Trend Micro plans to integrate Provilla's data loss prevention (DLP) technology throughout its security portfolio...
starting with its OfficeScan endpoint security software in the second half of next year, while continuing to sell standalone DLP products.
Trend outlined its general plans as it announced the rebranded Trend Micro Leakproof 3.0, the first upgrade since it acquired Provilla in October. The release features highly customizable user alerts to flag noncompliant behavior and enforce policy. Companies will be able to deliver policy-specific dialog boxes at the point of violation and direct users to company links to review correct policy.
Many companies and analysts have identified user awareness as a key value of DLP technology, preventing well-intentioned employees from inadvertently leaking sensitive information and putting malicious insiders on notice that "someone is watching."
"We've taken user alerts to another level," said Glenn Koska, Trend's director of DLP marketing. "We talked to customers and looked at the research. The majority of breaches are unintentional, and companies say part of their data proteciotn strategy is to raise awareness."
Koska says Trend will eventually extend Provilla's agent-based endpoint DLP technology to the gateway, integrating it into Web and email security products, but still has to work out how and when that will happen. Independent DLP vendors generally offered either endpoint or gateway products, but have been moving to provide both capabilities as it became clear that comprehensive data security requires protection at both egress points and at the point of creation.Incorporating DLP enables Trend to compete with its chief rivals, Symantec, which recently announced it's buying Vontu, one of the market leaders, and McAfee, which bought British DLP vendor Onigma in 2006 and offers both host- and gateway based DLP products.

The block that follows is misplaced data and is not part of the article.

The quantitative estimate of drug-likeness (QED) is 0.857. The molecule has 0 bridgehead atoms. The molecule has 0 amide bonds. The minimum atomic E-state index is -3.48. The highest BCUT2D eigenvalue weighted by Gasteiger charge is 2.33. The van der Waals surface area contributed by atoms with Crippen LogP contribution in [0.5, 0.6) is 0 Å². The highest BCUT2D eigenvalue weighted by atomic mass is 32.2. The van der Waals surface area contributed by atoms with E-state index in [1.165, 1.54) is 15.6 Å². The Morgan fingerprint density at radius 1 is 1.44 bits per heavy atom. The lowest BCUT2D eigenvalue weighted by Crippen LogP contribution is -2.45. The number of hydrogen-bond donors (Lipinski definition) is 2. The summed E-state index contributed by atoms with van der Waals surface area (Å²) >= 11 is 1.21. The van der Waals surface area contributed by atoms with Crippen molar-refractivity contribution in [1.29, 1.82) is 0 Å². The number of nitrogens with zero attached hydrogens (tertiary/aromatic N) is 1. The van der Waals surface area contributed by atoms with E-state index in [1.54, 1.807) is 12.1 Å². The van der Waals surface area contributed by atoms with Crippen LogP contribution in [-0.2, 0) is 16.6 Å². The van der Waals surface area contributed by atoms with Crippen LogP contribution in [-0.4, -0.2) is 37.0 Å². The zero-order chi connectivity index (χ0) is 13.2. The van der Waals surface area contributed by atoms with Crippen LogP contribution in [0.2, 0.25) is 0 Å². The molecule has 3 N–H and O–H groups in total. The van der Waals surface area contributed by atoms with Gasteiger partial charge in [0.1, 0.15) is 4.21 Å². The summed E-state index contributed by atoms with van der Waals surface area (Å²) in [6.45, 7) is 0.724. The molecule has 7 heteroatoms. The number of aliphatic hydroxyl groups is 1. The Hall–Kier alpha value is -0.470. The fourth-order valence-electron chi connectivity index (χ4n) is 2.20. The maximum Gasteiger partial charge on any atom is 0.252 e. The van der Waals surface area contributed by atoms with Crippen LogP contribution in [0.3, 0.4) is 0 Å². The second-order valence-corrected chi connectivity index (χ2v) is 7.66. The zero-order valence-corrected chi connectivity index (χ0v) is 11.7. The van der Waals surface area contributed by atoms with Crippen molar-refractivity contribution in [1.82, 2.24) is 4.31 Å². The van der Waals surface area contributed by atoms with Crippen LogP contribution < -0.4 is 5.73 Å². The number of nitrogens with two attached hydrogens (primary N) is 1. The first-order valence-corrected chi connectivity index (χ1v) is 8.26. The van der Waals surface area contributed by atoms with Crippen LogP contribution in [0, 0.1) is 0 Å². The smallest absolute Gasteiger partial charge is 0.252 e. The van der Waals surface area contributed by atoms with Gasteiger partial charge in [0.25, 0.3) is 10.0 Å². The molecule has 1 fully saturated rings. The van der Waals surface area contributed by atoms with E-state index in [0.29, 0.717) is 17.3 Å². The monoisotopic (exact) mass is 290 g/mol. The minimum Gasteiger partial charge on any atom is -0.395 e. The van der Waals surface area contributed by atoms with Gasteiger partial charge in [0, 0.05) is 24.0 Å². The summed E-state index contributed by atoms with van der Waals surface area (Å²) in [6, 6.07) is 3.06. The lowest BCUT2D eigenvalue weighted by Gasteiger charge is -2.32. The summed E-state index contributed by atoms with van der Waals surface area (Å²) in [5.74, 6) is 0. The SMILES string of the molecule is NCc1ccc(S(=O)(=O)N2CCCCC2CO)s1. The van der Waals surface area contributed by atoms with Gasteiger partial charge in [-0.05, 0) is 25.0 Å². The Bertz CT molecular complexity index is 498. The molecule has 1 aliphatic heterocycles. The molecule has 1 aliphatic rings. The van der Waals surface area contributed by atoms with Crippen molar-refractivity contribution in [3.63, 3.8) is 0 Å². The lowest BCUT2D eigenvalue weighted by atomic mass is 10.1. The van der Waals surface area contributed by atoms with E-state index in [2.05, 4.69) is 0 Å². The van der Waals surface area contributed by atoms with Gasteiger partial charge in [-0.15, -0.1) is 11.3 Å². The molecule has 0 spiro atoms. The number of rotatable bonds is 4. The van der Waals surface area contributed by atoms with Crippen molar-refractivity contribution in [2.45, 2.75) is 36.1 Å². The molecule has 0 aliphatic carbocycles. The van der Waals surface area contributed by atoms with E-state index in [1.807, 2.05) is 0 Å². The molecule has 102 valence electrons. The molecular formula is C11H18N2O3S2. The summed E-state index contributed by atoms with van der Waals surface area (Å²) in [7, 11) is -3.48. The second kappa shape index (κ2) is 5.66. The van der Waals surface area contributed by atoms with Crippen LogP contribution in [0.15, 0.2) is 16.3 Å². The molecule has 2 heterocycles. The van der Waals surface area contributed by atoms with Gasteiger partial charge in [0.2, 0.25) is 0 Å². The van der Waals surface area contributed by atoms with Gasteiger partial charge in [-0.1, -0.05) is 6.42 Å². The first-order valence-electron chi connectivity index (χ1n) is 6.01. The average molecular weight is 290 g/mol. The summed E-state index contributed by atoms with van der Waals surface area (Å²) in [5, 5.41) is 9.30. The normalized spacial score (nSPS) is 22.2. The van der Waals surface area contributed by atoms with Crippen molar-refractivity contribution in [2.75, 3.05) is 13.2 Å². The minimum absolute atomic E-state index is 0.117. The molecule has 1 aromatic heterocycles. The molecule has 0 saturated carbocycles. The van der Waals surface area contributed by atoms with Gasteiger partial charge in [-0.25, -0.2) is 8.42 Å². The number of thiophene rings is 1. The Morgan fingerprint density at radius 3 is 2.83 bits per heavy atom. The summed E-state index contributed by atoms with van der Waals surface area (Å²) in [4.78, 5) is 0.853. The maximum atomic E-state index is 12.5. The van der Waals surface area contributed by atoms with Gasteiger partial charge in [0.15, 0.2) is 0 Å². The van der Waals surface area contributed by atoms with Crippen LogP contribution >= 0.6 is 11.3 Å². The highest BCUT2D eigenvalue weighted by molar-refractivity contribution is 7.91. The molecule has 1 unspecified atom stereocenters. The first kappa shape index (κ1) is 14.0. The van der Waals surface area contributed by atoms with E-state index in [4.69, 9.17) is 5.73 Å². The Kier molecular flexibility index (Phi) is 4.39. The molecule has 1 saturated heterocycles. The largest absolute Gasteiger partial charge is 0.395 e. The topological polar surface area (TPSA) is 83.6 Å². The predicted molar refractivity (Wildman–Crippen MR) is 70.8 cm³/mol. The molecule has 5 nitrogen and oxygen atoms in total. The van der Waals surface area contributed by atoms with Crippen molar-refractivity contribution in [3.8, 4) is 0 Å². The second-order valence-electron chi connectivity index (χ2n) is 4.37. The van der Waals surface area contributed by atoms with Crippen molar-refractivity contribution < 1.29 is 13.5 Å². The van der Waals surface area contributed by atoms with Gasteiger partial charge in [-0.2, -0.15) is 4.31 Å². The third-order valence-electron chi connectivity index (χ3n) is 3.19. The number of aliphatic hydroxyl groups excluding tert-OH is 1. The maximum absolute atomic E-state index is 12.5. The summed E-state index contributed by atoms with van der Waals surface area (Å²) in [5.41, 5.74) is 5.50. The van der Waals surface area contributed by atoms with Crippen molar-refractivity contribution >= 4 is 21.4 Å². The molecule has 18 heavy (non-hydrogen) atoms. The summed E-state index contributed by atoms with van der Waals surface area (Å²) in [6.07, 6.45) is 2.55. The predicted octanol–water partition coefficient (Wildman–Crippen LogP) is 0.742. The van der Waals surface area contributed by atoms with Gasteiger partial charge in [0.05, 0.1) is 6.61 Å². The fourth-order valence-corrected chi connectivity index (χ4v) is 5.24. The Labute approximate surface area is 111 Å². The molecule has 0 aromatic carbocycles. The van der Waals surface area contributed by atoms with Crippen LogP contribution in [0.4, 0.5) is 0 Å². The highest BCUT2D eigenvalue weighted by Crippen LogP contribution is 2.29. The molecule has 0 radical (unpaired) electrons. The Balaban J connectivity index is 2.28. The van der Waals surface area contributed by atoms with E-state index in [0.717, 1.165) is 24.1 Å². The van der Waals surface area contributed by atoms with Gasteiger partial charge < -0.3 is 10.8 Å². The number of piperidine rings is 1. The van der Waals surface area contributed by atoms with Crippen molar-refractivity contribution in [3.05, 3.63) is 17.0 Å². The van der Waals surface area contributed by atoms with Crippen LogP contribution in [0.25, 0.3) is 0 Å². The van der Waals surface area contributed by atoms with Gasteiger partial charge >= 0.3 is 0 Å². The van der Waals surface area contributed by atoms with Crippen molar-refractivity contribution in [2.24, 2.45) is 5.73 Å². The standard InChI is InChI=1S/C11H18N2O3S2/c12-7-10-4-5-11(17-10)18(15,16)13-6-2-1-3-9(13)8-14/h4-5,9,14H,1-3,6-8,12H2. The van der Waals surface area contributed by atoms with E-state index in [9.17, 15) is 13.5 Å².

"The endpoint security guys are beefing up their clients; everyone is looking at DLP as a thing to add to endpoint security," said Jon Oltsik, senior security analyst at Milford, Mass.-based Enterprise Strategy Group. "The trend is to look for pieces of tech to do that; they're opportunistic to get into DLP that way."
Leakproof 3.0 adds a scan-only version of its agent to discover data on desktops and servers. This helps companies identify risk points and understand how data is used, which will help both security and operations groups. Data discovery and classification enables corporations to determine the most cost-effective storage and backup procedures, in addition to helping secure sensitive data. EMC, which has become a major security player with its acquisition of RSA and several smaller companies, offers data classification and entered the DLP market, buying Tablus earlier this year.
"Over the next few years, data leak prevention will become part of endpoint solutions and part of gateway solutions," said Oltsik. "What may be standalone is classification. Enforcement belongs with some of the security vendors" while classification will belong more to file system and collaboration like SharePoint, Documentum, file systems, tagging, search engines, etc. What I'd call information intelligence technology."